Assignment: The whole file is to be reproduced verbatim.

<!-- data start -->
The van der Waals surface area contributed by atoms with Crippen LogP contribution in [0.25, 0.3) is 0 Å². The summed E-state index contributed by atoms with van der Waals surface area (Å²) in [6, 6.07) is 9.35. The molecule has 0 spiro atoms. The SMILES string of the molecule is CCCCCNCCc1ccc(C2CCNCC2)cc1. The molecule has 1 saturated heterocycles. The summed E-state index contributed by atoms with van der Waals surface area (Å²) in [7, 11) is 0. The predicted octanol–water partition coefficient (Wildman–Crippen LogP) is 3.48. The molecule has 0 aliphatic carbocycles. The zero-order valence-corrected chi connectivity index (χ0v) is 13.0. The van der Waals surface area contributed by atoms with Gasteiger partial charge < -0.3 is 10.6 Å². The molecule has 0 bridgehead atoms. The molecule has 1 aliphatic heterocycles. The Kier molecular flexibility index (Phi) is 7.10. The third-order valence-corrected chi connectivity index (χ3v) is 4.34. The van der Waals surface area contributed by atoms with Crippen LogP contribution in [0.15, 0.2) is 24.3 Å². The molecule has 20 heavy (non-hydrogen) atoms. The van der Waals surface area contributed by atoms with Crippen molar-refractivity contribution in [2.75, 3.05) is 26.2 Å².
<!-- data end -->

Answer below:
The van der Waals surface area contributed by atoms with Crippen LogP contribution in [0.25, 0.3) is 0 Å². The summed E-state index contributed by atoms with van der Waals surface area (Å²) in [6, 6.07) is 9.35. The molecule has 0 spiro atoms. The SMILES string of the molecule is CCCCCNCCc1ccc(C2CCNCC2)cc1. The molecule has 1 saturated heterocycles. The summed E-state index contributed by atoms with van der Waals surface area (Å²) in [7, 11) is 0. The predicted octanol–water partition coefficient (Wildman–Crippen LogP) is 3.48. The molecule has 0 aliphatic carbocycles. The zero-order valence-corrected chi connectivity index (χ0v) is 13.0. The van der Waals surface area contributed by atoms with Gasteiger partial charge < -0.3 is 10.6 Å². The molecule has 0 bridgehead atoms. The molecule has 1 aliphatic heterocycles. The Kier molecular flexibility index (Phi) is 7.10. The third-order valence-corrected chi connectivity index (χ3v) is 4.34. The van der Waals surface area contributed by atoms with Crippen LogP contribution in [0.15, 0.2) is 24.3 Å². The molecule has 20 heavy (non-hydrogen) atoms. The van der Waals surface area contributed by atoms with Crippen molar-refractivity contribution in [2.75, 3.05) is 26.2 Å².